State of Confusion

Jewish Light Editorial

Israeli voters might be forgiven for thinking that their leaders are more interested in power for power’s sake than in the vital, orderly, effective governance of the state of Israel in a region fraught with dangers. Israeli voters would be correct. 

— David Horovitz, Editor, Times of Israel, Dec. 2.

Israeli politics are kind of like St. Louis weather. If you don’t like what the nation’s leaders are talking about, just wait a few hours and it will change.

That’s what happened this past week. A furious debate that had been brewing about proposed legislation regarding the Jewish nature of the country evolved into an all-out political brawl that will dissolve the current parliament.

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After only 22 months, Knesset is disbanding in favor of new elections. An unbridgeable gulf has formed between Prime Minister Netanyahu and his Likud party, on the one hand, and other parties in the ruling coalition, most notably Yair Lapid’s Yesh Atid party and Tzipi Livni’s Hatnua.

The “Jewish State” issue, which occupied Israeli headlines over recent weeks, is but the tip of the iceberg. Several legislators on the right side of the political aisle sought legislation that would, according to its critics, elevate Judaism over democracy and Hebrew over Arabic in the hierarchy of Israeli essentials.

Opponents strenuously objected both as to substance and timing. They stressed this would change the essential character of the country, as set forth in its Declaration of Independence, while allowing international leaders to chastise Israel for demoting its democratic principles and asserting religious and cultural favoritism.

But the bill, which was both modified and challenged by substitutes and amendments, was only a precursor of what was to come. A rhetorical war ensued between Bibi and his coalition partners Lapid and Livni, about any number of matters, including Lapid’s management of his Finance Ministry. Netanyahu gave Lapid a set of demands about ministry and parliamentary matters, which apparently did not sit well with the Yesh Atid leader.

Israeli politics are a perfect example of Churchill’s famous description of democracies being the worst form of government except for any other form of government in the world.  The 120-member Knesset is a crazy-quilt of political parties and factions, and even a well-informed observer’s head can spin trying to sort it all out.  Our page one article this week on the collapse of Bib’s coalition provides a succinct summary of the current situation.

In the current crisis, things came to a head on  Tuesday, as Netanyahu fired both ministers, and the other Yesh Atid and Hatnua ministers were expected to resign in solidarity with their party chairs. And it became all but assured that elections would take place early next year.

But what of those elections and how they will impact a fragmented Israeli populace and political landscape? It appears likely that Bibi will scut his right-center coalition and attempt to replace it with a far more rightist one, in which both settlements and ultra-Orthodox concerns will garner more attention and support. At the same time, Labor Party leader Isaac Herzog is going to likely make a push to build a center-left coalition to seize control from Netanyahu.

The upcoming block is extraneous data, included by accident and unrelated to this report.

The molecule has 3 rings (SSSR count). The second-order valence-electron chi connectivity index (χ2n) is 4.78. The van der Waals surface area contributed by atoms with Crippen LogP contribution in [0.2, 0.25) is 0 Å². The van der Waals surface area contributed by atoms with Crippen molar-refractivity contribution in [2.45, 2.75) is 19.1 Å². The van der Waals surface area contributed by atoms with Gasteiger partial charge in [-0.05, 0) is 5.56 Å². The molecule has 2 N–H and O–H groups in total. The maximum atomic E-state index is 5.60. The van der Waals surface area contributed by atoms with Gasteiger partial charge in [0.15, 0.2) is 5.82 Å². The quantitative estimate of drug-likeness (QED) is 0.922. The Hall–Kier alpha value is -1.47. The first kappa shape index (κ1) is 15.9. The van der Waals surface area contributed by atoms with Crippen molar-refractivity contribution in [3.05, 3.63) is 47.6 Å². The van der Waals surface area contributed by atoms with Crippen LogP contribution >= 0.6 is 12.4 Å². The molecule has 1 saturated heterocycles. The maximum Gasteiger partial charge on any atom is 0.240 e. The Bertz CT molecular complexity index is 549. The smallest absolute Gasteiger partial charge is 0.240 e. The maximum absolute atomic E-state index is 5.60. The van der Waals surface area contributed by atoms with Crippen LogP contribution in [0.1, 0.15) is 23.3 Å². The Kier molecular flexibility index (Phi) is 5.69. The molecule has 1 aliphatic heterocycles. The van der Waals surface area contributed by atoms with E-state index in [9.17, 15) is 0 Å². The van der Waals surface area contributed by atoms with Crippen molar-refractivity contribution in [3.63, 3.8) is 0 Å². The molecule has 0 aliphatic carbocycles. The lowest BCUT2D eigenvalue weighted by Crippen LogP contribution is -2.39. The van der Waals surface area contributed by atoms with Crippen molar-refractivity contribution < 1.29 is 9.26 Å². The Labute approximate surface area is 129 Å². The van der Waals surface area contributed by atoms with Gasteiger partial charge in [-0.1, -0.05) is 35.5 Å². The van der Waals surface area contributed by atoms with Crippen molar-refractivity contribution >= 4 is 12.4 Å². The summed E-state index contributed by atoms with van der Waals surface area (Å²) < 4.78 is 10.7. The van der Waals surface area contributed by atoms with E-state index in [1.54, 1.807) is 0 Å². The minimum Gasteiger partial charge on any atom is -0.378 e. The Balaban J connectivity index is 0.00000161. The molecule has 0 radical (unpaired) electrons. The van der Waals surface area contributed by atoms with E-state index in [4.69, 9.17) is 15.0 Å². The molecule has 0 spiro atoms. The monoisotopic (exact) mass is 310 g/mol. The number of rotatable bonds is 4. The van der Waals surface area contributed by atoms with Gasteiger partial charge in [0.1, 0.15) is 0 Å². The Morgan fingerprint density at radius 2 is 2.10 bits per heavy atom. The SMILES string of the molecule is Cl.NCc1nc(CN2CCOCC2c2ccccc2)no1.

The call for elections at a time when so much is at stake in Israeli society (although has there ever been a time that wasn’t the case?) is a major point of Times of Israel Editor David Horovitz’s article, cited at the outset above. He accuses various political interests as more interested in keeping and acquiring power than in solving either the domestic or existential threats facing Israel today.

His associate at Times of Israel, Haviv Rettig Gur, in a separate Tuesday column described not only the factionalization of Israeli politics but the strident rhetoric that almost all utilize freely – “Russian-speakers label Arabic-speakers ‘traitors.’ Arab MKs prefer confrontation and shouts of ‘fascism’…to the harder legislative work that might help fulfill the wishes of their constituents, according to polls, for greater economic and social integration into Israeli society.”

The Israeli public is torn in so many different directions, as reflected by the focus and priorities of its parties. Ultra-religious. Settlement proponents. Peaceniks. Social justice types. Pro-military. Anti-Palestinian. Domestic policy wonks. Financial hawks. You name it, they’ve got it.

And in the parliamentary system, these folks have to figure out how to form coalitions to actually cause the government to operate. Political parties surge and wane, while the medium-sized party bloc seems the new status quo – there’s a tendency against parties that take very big pieces of the Knesset, and new rules block the very small.

Truthfully, the populace is utterly confused about what it wants (the mocking title on Gur’s piece: “Israel’s unstable, fractious politics: It’s the voters’ fault.”).

If there had not been a war to fight and a unification against Hamas and other outside and violent agitators, it’s not entirely clear that this particular coalition could have even existed, let alone lasted two years.

The Israeli people will have two choices as elections unfold: Figure out which issues are the most critical to its existence and prosperity, and choose governance that can implement those priorities; or select parties that once again can form nothing but a bickering horde of politicians. We’re hopeful of the former, but we’re more likely to see the latter.